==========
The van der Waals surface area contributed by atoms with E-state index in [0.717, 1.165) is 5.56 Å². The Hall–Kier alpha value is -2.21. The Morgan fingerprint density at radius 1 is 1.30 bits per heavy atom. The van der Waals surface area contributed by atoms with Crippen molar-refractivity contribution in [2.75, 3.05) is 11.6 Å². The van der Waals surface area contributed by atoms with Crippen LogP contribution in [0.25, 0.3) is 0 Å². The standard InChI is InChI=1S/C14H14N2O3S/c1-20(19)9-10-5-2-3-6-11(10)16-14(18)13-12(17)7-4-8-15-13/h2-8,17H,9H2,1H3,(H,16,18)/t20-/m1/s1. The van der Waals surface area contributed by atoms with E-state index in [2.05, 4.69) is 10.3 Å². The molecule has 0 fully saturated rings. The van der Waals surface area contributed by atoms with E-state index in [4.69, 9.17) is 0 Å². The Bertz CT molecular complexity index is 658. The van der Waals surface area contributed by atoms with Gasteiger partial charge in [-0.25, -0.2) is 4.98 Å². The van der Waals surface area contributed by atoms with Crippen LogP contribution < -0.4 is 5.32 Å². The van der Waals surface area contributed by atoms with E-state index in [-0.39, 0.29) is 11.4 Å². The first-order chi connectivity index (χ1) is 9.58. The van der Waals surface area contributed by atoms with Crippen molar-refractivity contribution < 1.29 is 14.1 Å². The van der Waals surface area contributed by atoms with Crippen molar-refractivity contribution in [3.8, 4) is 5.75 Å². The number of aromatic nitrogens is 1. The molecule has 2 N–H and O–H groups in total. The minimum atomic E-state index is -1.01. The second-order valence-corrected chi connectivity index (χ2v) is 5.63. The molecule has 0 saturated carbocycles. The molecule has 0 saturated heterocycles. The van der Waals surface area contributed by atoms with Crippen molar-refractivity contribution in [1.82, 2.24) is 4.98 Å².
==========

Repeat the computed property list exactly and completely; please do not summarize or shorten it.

The van der Waals surface area contributed by atoms with E-state index in [0.717, 1.165) is 5.56 Å². The Hall–Kier alpha value is -2.21. The Morgan fingerprint density at radius 1 is 1.30 bits per heavy atom. The van der Waals surface area contributed by atoms with Crippen molar-refractivity contribution in [2.75, 3.05) is 11.6 Å². The van der Waals surface area contributed by atoms with Crippen LogP contribution in [0.25, 0.3) is 0 Å². The standard InChI is InChI=1S/C14H14N2O3S/c1-20(19)9-10-5-2-3-6-11(10)16-14(18)13-12(17)7-4-8-15-13/h2-8,17H,9H2,1H3,(H,16,18)/t20-/m1/s1. The van der Waals surface area contributed by atoms with E-state index in [2.05, 4.69) is 10.3 Å². The molecule has 0 fully saturated rings. The van der Waals surface area contributed by atoms with E-state index in [4.69, 9.17) is 0 Å². The Bertz CT molecular complexity index is 658. The van der Waals surface area contributed by atoms with Gasteiger partial charge in [-0.25, -0.2) is 4.98 Å². The van der Waals surface area contributed by atoms with Crippen LogP contribution < -0.4 is 5.32 Å². The van der Waals surface area contributed by atoms with E-state index in [-0.39, 0.29) is 11.4 Å². The first-order chi connectivity index (χ1) is 9.58. The van der Waals surface area contributed by atoms with Crippen molar-refractivity contribution < 1.29 is 14.1 Å². The van der Waals surface area contributed by atoms with Crippen molar-refractivity contribution in [3.8, 4) is 5.75 Å². The number of aromatic nitrogens is 1. The molecule has 2 N–H and O–H groups in total. The minimum atomic E-state index is -1.01. The second-order valence-corrected chi connectivity index (χ2v) is 5.63. The molecule has 0 saturated carbocycles. The molecule has 0 saturated heterocycles. The van der Waals surface area contributed by atoms with Crippen molar-refractivity contribution in [1.82, 2.24) is 4.98 Å².